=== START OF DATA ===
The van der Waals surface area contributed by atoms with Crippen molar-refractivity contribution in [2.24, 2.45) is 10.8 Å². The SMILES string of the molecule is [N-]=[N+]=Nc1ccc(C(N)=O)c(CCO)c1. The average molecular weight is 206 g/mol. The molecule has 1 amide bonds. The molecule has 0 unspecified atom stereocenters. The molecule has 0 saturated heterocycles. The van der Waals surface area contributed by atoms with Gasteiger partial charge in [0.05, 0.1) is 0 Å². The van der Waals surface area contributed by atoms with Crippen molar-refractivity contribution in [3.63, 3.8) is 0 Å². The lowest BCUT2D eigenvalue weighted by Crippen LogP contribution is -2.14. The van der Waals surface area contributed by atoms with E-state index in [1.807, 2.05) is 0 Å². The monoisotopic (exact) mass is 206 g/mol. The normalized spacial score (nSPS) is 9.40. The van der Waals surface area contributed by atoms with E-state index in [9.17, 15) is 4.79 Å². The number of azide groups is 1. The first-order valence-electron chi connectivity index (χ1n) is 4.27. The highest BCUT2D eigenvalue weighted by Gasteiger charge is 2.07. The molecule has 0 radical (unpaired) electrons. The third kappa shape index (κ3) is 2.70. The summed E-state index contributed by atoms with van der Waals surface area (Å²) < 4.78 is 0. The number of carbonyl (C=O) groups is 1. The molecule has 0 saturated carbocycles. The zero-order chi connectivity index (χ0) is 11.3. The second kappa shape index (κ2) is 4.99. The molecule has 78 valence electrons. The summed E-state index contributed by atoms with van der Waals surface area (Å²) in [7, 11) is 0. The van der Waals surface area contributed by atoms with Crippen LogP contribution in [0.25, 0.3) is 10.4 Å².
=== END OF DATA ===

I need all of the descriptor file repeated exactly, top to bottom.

The van der Waals surface area contributed by atoms with Crippen molar-refractivity contribution in [2.24, 2.45) is 10.8 Å². The SMILES string of the molecule is [N-]=[N+]=Nc1ccc(C(N)=O)c(CCO)c1. The average molecular weight is 206 g/mol. The molecule has 1 amide bonds. The molecule has 0 unspecified atom stereocenters. The molecule has 0 saturated heterocycles. The van der Waals surface area contributed by atoms with Gasteiger partial charge in [0.05, 0.1) is 0 Å². The van der Waals surface area contributed by atoms with Crippen molar-refractivity contribution in [3.63, 3.8) is 0 Å². The lowest BCUT2D eigenvalue weighted by Crippen LogP contribution is -2.14. The van der Waals surface area contributed by atoms with E-state index in [1.807, 2.05) is 0 Å². The monoisotopic (exact) mass is 206 g/mol. The normalized spacial score (nSPS) is 9.40. The van der Waals surface area contributed by atoms with E-state index in [9.17, 15) is 4.79 Å². The number of azide groups is 1. The first-order valence-electron chi connectivity index (χ1n) is 4.27. The highest BCUT2D eigenvalue weighted by Gasteiger charge is 2.07. The molecule has 0 radical (unpaired) electrons. The third kappa shape index (κ3) is 2.70. The summed E-state index contributed by atoms with van der Waals surface area (Å²) < 4.78 is 0. The number of carbonyl (C=O) groups is 1. The molecule has 0 saturated carbocycles. The zero-order chi connectivity index (χ0) is 11.3. The second kappa shape index (κ2) is 4.99. The molecule has 78 valence electrons. The summed E-state index contributed by atoms with van der Waals surface area (Å²) in [7, 11) is 0. The van der Waals surface area contributed by atoms with Crippen LogP contribution in [0.25, 0.3) is 10.4 Å².